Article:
I like it when companies tell us how much cars cost to fix and which ones break down. So thank you to the whocanfixmycar.com people, who have crunched the numbers to reveal which cars cost a bomb to repair and which don’t. In theory, this should be our banger buying guide.
The criteria is how much each car costs to maintain at different ages, from brand new to 15 years old, and there’s an average cost for each car per year. Each figure includes servicing, MOT and any unexpected repairs.
Well, here’s a favourite of ours, a BMW 5 Series, which sits at the very top of the ‘most expensive cars to fix’ list. There does not seem to be any qualification, but certainly recent-era ones aren’t a cheap fix. Indeed, a Bavarian specialist once told me that the E39 generation was the last truly fixable 5 Series. With that in mind and ignoring the fact that E39s are more than 15 years old now, let’s get ourselves a nice one for just £1500. That will bag you a 2003 520i ES with 120,000 miles. It’s got those nice star alloy wheels and automatic ’box, and being a petrol, I think it will be pretty reliable. The stats, though, say it will cost £585 a year to sort out. You might get away with it, but I’m not so sure about a 2006 530d Sport with 185,000 miles at £1950. It was a dealer part-exchange and even they admitted that it needed some TLC.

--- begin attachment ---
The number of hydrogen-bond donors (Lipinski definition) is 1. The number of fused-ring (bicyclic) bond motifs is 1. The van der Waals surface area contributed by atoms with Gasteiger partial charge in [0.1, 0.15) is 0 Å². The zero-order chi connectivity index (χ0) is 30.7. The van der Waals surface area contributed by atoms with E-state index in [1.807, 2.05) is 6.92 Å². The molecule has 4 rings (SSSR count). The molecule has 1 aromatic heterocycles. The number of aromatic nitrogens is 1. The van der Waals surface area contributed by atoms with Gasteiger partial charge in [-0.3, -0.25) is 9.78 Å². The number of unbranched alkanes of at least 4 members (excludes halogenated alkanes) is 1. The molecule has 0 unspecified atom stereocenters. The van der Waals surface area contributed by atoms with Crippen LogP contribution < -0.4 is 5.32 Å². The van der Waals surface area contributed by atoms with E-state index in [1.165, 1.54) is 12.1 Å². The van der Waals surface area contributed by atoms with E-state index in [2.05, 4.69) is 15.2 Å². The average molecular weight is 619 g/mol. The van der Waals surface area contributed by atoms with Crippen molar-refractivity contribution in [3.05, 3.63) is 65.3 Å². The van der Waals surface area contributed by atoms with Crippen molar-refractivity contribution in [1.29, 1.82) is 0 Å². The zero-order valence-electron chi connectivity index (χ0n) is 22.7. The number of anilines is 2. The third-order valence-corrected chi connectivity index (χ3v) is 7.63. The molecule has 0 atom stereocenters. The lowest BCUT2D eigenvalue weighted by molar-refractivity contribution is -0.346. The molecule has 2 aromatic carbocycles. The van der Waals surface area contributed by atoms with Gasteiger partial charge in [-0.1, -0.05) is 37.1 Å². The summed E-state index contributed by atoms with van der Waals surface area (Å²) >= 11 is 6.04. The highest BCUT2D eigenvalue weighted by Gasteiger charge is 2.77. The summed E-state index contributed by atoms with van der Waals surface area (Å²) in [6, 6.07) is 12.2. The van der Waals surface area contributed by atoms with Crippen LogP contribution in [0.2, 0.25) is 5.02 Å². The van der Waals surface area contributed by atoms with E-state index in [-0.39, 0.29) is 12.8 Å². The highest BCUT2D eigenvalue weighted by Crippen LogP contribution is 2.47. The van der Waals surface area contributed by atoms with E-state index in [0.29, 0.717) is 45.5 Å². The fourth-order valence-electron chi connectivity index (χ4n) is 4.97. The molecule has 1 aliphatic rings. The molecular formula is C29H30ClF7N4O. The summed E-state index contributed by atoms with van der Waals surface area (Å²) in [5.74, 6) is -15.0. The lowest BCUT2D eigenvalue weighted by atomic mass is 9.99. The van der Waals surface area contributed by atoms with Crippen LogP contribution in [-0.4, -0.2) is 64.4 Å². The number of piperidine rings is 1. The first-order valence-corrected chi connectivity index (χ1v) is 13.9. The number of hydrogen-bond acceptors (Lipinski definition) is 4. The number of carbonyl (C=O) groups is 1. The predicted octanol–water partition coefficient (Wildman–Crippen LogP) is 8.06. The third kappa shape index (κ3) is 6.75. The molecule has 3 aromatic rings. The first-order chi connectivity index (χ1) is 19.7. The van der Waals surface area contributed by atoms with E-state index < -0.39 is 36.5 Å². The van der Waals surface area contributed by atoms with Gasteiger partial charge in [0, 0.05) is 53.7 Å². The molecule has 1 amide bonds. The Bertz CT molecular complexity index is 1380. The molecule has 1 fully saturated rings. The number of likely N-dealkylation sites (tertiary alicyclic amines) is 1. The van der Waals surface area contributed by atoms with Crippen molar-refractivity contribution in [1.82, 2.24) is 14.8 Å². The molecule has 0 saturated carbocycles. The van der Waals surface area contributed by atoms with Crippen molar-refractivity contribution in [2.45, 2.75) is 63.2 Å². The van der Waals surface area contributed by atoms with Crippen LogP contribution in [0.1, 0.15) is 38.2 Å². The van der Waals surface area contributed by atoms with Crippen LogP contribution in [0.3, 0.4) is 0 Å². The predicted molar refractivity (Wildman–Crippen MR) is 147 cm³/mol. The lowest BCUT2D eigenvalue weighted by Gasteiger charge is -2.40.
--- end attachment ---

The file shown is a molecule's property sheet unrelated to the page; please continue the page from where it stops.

Then there is the Volkswagen Passat, with a £543 bill. That’s a surprise because they seem to gobble up huge mileages with not too much bother. Certainly, the estates are wonderful luggers. A 2002 1.8 Turbo SE with 100,000 miles, a proper old-school petrol estate with a full year’s MOT, is just £900.
After the Passat, it is more BMWs, with the 1 Series costing £518 to fix and the 3 Series £486. We’re running out of space here and obviously should have been focusing on the five cheapest cars to maintain. A Fiat Punto is at number one (£255) although, in my experience, every single used one needs at least that to struggle through an MOT.
After the Fiat comes a Peugeot 206, then a Mercedes A-Class, Citroën C4 and Renault Mégane. Actually, those French cars always seem to need a lot of fettling after the first year of ownership. Maybe, though, it didn’t amount to more than £250.
What we take away from this is avoid premium-brand used cars.